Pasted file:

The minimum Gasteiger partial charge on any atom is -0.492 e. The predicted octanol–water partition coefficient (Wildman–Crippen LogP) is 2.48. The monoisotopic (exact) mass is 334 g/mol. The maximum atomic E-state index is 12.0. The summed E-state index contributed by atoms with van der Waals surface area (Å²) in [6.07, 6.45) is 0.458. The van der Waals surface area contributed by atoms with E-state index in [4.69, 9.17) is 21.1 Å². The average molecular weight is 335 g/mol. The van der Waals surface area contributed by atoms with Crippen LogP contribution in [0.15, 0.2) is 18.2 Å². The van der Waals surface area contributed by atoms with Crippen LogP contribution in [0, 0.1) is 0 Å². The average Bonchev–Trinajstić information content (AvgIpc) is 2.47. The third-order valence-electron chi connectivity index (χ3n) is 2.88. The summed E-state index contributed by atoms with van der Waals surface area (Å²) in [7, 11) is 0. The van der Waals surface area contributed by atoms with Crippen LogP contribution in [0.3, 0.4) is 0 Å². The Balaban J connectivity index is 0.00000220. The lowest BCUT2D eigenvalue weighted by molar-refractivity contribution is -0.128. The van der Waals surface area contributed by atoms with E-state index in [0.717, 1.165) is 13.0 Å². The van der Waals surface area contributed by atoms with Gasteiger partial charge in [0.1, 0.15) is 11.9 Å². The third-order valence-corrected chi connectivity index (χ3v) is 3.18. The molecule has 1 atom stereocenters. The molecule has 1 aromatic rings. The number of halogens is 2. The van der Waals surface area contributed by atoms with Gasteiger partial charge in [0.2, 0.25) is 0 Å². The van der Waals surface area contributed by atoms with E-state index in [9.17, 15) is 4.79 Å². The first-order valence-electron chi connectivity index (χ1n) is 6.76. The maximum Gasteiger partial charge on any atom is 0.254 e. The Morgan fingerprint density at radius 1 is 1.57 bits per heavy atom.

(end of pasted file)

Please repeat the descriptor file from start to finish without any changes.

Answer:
The minimum Gasteiger partial charge on any atom is -0.492 e. The predicted octanol–water partition coefficient (Wildman–Crippen LogP) is 2.48. The monoisotopic (exact) mass is 334 g/mol. The maximum atomic E-state index is 12.0. The summed E-state index contributed by atoms with van der Waals surface area (Å²) in [6.07, 6.45) is 0.458. The van der Waals surface area contributed by atoms with E-state index in [4.69, 9.17) is 21.1 Å². The average molecular weight is 335 g/mol. The van der Waals surface area contributed by atoms with Crippen LogP contribution in [0.15, 0.2) is 18.2 Å². The van der Waals surface area contributed by atoms with Crippen LogP contribution in [0, 0.1) is 0 Å². The average Bonchev–Trinajstić information content (AvgIpc) is 2.47. The third-order valence-electron chi connectivity index (χ3n) is 2.88. The summed E-state index contributed by atoms with van der Waals surface area (Å²) in [7, 11) is 0. The van der Waals surface area contributed by atoms with Crippen LogP contribution in [0.3, 0.4) is 0 Å². The Balaban J connectivity index is 0.00000220. The lowest BCUT2D eigenvalue weighted by molar-refractivity contribution is -0.128. The van der Waals surface area contributed by atoms with E-state index in [0.717, 1.165) is 13.0 Å². The van der Waals surface area contributed by atoms with Gasteiger partial charge in [0.1, 0.15) is 11.9 Å². The third-order valence-corrected chi connectivity index (χ3v) is 3.18. The molecule has 1 atom stereocenters. The molecule has 1 aromatic rings. The number of halogens is 2. The van der Waals surface area contributed by atoms with Gasteiger partial charge in [0.2, 0.25) is 0 Å². The van der Waals surface area contributed by atoms with E-state index in [9.17, 15) is 4.79 Å². The first-order valence-electron chi connectivity index (χ1n) is 6.76. The maximum Gasteiger partial charge on any atom is 0.254 e. The Morgan fingerprint density at radius 1 is 1.57 bits per heavy atom.